Complicating matters further, lawmakers hammered out the spending bill, known as the omnibus, that will fund the government through the rest of the fiscal year at the same time they were negotiating the relief deal and then used the omnibus as the vehicle for passing that deal — tying the fate of both crucial bills together.
Trump could sign the bill
Also, because of the delays, the estimated 12 million people in the two pandemic unemployment programs will see a break in payments of several weeks while state agencies reprogram their computers. But the benefits are retroactive.
Lawmakers on both sides of the aisle are urging Trump to sign the bill and then pursue his demands. Sen. Bernie Sanders of Vermont told ABC on Sunday that Trump should put his signature on the legislation “right now … and then immediately, Monday, Tuesday, we can pass a $2,000 direct payment to the working families of this country.”
Sen. Pat Toomey said Sunday on Fox News that “the best thing to do … is sign this and then make the case for subsequent legislation,” although the Pennsylvania Republican said he opposed raising the amount of stimulus checks.
Trump could veto the bill
Vetoing the measure could actually give the President less power in this case. If Trump vetoed the legislation, it would immediately go back to Congress — giving lawmakers the opportunity to ignore his objections by overriding his veto. The package passed both chambers of Congress with a veto-proof majority, and there’s little evidence that Republicans support many of the President’s demands.
If Trump does veto the legislation, lawmakers would not be able to change it; they would simply have to pass or reject it as written due to congressional rules. The veto override process would start in the House, followed by a Senate vote if two-thirds of the House moves to overturn Trump’s rejection of the bill.
If, however, enough Republicans balk at the prospect of defying Trump with a vote to override his veto and congressional leaders fail to pull together the two-thirds majority necessary, the bill in its current iteration would be dead, and lawmakers would need to start again in the new Congress.
Trump could pocket veto the bill
Under normal circumstances, if a President simply sits on a piece of legislation, that bill becomes law after 10 days (minus Sundays). However, the 116th Congress will come to an end on January 3, when the 117th Congress is sworn in — and any bills passed in the old Congress but not yet signed into law will die.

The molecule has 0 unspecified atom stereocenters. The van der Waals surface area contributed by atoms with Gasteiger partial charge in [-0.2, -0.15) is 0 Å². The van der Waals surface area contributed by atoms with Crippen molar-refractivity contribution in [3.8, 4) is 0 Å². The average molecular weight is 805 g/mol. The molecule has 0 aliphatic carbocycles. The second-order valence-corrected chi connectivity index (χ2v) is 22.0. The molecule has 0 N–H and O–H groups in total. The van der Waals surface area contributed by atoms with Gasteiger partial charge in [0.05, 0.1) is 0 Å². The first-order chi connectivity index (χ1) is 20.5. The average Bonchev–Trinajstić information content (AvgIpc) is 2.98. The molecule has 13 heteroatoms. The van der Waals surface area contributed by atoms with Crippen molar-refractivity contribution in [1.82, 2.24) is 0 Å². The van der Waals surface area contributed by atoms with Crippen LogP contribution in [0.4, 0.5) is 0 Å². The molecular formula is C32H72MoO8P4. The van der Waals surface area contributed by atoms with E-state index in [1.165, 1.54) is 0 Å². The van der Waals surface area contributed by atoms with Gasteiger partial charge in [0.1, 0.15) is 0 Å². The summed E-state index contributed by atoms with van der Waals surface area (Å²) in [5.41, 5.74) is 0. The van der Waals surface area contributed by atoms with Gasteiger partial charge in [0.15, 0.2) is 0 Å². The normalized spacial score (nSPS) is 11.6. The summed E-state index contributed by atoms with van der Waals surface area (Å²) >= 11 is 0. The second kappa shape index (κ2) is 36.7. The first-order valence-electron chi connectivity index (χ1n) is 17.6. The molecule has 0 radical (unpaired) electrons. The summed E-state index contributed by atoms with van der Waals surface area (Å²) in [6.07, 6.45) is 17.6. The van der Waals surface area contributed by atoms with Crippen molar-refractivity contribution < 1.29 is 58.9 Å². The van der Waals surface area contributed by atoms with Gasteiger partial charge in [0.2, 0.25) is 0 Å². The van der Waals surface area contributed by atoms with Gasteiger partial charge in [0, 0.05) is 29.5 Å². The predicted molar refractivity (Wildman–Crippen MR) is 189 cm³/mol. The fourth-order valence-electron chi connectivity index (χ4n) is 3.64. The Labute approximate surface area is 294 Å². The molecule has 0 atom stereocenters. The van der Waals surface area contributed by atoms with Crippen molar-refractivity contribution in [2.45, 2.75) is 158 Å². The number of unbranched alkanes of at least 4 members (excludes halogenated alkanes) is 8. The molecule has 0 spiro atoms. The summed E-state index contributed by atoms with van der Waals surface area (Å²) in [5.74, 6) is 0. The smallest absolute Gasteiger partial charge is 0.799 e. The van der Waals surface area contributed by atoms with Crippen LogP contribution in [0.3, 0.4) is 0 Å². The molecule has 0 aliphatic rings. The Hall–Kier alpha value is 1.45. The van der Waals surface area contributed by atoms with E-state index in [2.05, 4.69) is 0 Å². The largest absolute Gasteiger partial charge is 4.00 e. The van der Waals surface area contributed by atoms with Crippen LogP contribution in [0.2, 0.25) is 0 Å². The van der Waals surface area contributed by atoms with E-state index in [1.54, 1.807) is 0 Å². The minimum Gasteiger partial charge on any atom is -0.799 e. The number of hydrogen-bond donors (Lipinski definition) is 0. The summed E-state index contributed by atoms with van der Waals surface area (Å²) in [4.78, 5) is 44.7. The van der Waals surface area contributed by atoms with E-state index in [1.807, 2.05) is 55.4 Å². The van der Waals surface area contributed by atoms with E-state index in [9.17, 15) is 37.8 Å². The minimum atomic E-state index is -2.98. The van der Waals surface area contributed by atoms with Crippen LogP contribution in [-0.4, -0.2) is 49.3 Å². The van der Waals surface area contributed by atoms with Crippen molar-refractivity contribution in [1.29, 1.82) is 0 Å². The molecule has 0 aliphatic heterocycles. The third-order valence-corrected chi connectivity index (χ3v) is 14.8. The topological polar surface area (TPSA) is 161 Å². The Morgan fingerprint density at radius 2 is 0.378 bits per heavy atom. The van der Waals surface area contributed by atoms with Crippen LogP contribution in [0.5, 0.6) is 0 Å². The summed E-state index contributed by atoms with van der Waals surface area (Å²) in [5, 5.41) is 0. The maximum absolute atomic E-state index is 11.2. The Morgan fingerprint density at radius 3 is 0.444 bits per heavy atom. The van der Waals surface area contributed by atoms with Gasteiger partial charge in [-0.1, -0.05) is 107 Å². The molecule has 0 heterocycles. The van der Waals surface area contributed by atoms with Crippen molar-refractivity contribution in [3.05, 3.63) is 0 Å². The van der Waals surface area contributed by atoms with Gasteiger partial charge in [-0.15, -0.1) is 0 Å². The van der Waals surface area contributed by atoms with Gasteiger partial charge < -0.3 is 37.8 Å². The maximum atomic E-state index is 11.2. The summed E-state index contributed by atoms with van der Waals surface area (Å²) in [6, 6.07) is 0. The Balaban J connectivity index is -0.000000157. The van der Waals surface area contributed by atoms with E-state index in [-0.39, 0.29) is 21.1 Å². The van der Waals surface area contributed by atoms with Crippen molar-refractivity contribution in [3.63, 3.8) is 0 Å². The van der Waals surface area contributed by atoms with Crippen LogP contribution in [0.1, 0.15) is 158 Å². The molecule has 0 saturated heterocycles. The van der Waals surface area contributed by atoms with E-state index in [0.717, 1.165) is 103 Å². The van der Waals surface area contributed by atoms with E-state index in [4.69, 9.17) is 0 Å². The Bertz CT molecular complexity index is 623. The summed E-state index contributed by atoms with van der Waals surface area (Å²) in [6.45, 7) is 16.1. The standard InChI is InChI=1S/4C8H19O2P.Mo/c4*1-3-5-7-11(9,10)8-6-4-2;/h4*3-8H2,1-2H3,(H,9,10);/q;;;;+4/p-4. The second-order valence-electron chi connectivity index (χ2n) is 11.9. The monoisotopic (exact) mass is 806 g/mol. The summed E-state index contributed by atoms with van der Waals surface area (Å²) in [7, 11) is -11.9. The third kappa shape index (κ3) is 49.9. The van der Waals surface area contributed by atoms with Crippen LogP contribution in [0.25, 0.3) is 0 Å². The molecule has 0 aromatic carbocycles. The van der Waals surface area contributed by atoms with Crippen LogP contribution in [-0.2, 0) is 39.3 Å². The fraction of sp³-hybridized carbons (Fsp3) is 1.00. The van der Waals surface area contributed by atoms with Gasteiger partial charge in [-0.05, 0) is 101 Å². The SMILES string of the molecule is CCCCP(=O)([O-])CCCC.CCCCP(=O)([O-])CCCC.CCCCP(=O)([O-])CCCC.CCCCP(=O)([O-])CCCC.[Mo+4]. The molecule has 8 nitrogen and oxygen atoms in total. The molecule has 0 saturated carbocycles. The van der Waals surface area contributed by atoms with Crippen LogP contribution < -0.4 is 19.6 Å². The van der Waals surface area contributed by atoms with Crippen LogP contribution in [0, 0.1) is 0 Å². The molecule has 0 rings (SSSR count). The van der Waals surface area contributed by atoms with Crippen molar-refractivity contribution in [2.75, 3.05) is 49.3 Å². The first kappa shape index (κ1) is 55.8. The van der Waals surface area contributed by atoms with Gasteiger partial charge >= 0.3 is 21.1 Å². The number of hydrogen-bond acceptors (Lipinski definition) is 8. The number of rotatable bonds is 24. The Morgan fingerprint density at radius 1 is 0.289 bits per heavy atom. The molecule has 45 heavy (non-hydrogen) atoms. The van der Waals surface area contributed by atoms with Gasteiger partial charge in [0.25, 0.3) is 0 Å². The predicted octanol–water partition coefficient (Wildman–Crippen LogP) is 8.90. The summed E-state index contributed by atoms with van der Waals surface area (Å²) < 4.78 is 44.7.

Due to the prolonged nature of the stimulus negotiations — which dragged on into late December after months of roadblocks — the Covid relief and spending package passed within the 10-day window Trump needs to exercise what is known as a “pocket veto.”
Trump could kill the bill without taking any action, and Congress wouldn’t be able to stop it.
The House could vote to raise the direct payments to $2,000 before Trump takes any action
House Speaker Nancy Pelosi moved quickly last week to capitalize on Trump’s newfound support for larger relief checks by attempting to advance, by unanimous consent, a simple language change to raise the amount of the stimulus checks spelled out in the bill to $2,000. The Christmas Eve gambit failed when House Republicans blocked it.
Pelosi plans to bring the same measure back on Monday — this time for a full House vote. A senior House GOP source said it was likely to pass that chamber — but the problem with the larger payments always sat with Senate Republicans, who still have not expressed support for raising the amount.
Although Sen. Lindsey Graham, a top Trump ally, called on his fellow Republicans to support the President’s demands — which he described as “reasonable” — after playing a round of golf with Trump on Christmas, other Senate GOP lawmakers have remained opposed to the idea.
Toomey said Sunday he did not support it because the checks were not targeted toward those who need them most, namely the unemployed. And Senate Majority Leader Mitch McConnell has not yet responded to the President’s eleventh-hour opposition — but he has presided over negotiations in which Republicans have said repeatedly that there was not enough support in the Senate for bigger direct payments.
So the likelihood that the Senate GOP would reverse course on a bill the Trump White House helped negotiate due to the President’s public outburst remains slim.